While Kelly was hired largely for his Cincinnati teams' offensive prowess, the third-year coach made defense his top recruiting priority upon his arrival -- and it shows. Even after touted freshman defensive end Aaron Lynch transferred to USF during the offseason, Notre Dame finally boasts the type of disruptive defensive linemen (defensive ends Stephon Tuitt and Sheldon Day, nose guard Louis Nix) that were few and far between under Bob Davie, Tyrone Willingham and Charlie Weis.

"Our defense continues to be the group that we committed to in building when we started this process," said Kelly. "They're starting to get to that level that can play against anybody."

Now, the requisite caveats. Michigan State did not come in as an offensive juggernaut, as first-year starting quarterback Andrew Maxwell also struggled in the opener against Boise State. The Spartans' hallmark was their defense, and outside of an early 36-yard touchdown pass to John Goodman, Irish quarterback Everett Golson largely struggled (14-of-32 for 178 yards). And Notre Dame's inexperienced secondary suffered a significant blow when senior safety Jamoris Slaughter went down with a season-ending Achilles injury Saturday night.

The Irish -- which jumped from No. 20 to No. 11 in Sunday's AP poll -- play another primetime showcase against Michigan on Saturday night. After three straight last-second heartbreakers at the hands of Tate Forcier and Denard Robinson, Kelly's program would take another important step by beating the Wolverines. But in light of Alabama's season-opening rout of Michigan, a win should not merit national adulation. Those chances will come later this season, when the Irish take on No. 9 Stanford (Oct. 13) and No. 6 Oklahoma (Oct. 27).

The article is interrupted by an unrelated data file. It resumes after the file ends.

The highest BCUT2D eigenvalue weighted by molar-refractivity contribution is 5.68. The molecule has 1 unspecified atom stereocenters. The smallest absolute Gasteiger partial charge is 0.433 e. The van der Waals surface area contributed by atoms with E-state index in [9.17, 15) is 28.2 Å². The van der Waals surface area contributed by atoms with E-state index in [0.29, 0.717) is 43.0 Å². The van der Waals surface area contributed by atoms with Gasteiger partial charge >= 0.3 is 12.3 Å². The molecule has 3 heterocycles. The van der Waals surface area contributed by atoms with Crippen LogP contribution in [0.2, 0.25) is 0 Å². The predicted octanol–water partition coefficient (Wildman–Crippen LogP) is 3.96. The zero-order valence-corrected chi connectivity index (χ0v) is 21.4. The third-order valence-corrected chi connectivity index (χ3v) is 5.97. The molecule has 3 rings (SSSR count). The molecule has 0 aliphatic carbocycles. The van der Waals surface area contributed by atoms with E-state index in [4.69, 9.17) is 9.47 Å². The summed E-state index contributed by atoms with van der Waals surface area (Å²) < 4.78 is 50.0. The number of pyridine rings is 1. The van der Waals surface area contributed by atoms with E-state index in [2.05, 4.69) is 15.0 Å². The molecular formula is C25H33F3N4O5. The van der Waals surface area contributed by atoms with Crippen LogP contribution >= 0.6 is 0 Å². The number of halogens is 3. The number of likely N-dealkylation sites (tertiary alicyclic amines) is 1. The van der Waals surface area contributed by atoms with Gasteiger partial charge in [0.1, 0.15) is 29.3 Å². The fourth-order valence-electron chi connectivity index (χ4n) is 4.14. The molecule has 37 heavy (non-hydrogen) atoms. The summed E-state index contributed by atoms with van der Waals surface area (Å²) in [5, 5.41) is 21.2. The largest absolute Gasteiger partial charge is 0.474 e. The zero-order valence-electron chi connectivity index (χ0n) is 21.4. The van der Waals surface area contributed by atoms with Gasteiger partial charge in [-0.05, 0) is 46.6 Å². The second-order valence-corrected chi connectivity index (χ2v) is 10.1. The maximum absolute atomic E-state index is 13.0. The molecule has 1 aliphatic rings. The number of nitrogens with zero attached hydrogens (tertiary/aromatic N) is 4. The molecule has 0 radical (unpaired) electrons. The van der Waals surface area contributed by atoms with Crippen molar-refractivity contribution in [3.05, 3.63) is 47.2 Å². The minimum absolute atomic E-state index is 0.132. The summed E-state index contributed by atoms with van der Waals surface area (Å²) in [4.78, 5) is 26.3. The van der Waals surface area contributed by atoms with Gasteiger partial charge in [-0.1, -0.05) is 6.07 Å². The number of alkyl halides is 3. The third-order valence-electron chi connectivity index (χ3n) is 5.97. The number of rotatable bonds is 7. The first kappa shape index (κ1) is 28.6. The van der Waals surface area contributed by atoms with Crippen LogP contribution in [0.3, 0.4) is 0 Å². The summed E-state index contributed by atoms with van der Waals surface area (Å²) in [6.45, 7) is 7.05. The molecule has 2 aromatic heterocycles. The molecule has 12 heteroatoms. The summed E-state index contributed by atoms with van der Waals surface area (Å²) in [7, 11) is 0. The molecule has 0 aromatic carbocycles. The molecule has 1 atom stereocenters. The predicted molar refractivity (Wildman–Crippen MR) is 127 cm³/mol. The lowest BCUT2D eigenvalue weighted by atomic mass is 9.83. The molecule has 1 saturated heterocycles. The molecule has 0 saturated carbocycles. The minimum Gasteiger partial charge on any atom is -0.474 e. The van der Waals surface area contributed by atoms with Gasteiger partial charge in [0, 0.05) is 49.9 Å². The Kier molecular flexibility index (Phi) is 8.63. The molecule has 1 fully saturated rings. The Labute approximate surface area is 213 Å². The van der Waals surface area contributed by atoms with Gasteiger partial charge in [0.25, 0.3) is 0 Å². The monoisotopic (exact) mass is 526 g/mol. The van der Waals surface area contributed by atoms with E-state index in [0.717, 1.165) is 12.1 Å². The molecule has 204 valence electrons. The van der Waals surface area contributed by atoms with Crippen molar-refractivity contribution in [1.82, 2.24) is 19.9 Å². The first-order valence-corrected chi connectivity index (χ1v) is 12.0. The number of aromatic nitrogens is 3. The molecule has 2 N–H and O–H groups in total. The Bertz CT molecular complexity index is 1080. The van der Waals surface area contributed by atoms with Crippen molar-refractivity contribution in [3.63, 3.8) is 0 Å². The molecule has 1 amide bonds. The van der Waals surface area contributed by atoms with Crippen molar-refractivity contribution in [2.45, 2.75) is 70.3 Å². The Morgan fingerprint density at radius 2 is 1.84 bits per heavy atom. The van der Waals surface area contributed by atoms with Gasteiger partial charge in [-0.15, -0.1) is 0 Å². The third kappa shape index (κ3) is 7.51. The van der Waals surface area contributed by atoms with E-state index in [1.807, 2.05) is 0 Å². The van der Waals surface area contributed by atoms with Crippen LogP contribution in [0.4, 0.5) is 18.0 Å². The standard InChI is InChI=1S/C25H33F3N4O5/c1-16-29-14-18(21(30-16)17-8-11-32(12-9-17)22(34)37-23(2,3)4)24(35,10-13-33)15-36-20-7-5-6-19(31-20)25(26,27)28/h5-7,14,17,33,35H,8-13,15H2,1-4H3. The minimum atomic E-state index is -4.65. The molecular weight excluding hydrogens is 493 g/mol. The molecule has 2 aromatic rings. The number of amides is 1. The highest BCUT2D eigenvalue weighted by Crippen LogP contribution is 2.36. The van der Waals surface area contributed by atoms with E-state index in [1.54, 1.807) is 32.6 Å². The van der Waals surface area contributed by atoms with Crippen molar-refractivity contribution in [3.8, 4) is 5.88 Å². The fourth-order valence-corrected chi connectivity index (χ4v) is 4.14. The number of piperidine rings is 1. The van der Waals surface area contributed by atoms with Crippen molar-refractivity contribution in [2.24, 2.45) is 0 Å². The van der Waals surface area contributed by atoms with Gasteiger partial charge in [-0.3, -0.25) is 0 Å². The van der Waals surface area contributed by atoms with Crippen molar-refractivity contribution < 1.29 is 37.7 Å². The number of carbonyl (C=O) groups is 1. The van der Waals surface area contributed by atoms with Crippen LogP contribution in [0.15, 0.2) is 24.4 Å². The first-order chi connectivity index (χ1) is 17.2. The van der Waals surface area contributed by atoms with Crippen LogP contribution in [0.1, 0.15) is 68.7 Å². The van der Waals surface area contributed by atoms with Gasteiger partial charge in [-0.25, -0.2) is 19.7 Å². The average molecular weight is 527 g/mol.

No. 4 Florida State, on the other hand, requires no such patience. Its toughest test to date -- and possibly the highest-ranked opponent it will face all season -- comes Saturday when No. 10 Clemson visits Tallahassee.

Following a pair of tuneups against Murray State and Savannah State, the 'Noles finally faced a legitimate opponent last weekend in Wake Forest. Florida State proceeded to treat the Demon Deacons just the same as Murray State and Savannah State in a 52-0 whitewashing.

Wake Forest, mind you, had won four of its last six meetings with FSU and was coming off a 28-27 win over North Carolina. Deacons quarterback Tanner Price went 27-of-38 for 327 yards in that game against the Tar Heels. On Saturday, however, FSU's touted defense was even better than advertised. Relentless pressure from 'Noles defensive ends Tank Carradine (2.5 sacks) and Bjoern Werner (1.5 sacks) helped hold Price to 8-of-22 for 82 yards, and Wake managed just 126 total yards on the day.

Meanwhile, running back Chris Thompson -- who suffered a season-ending injury in the same game last year, breaking two vertebrae -- made a dazzling return, breaking second-quarter touchdown runs of 74 and 80 yards.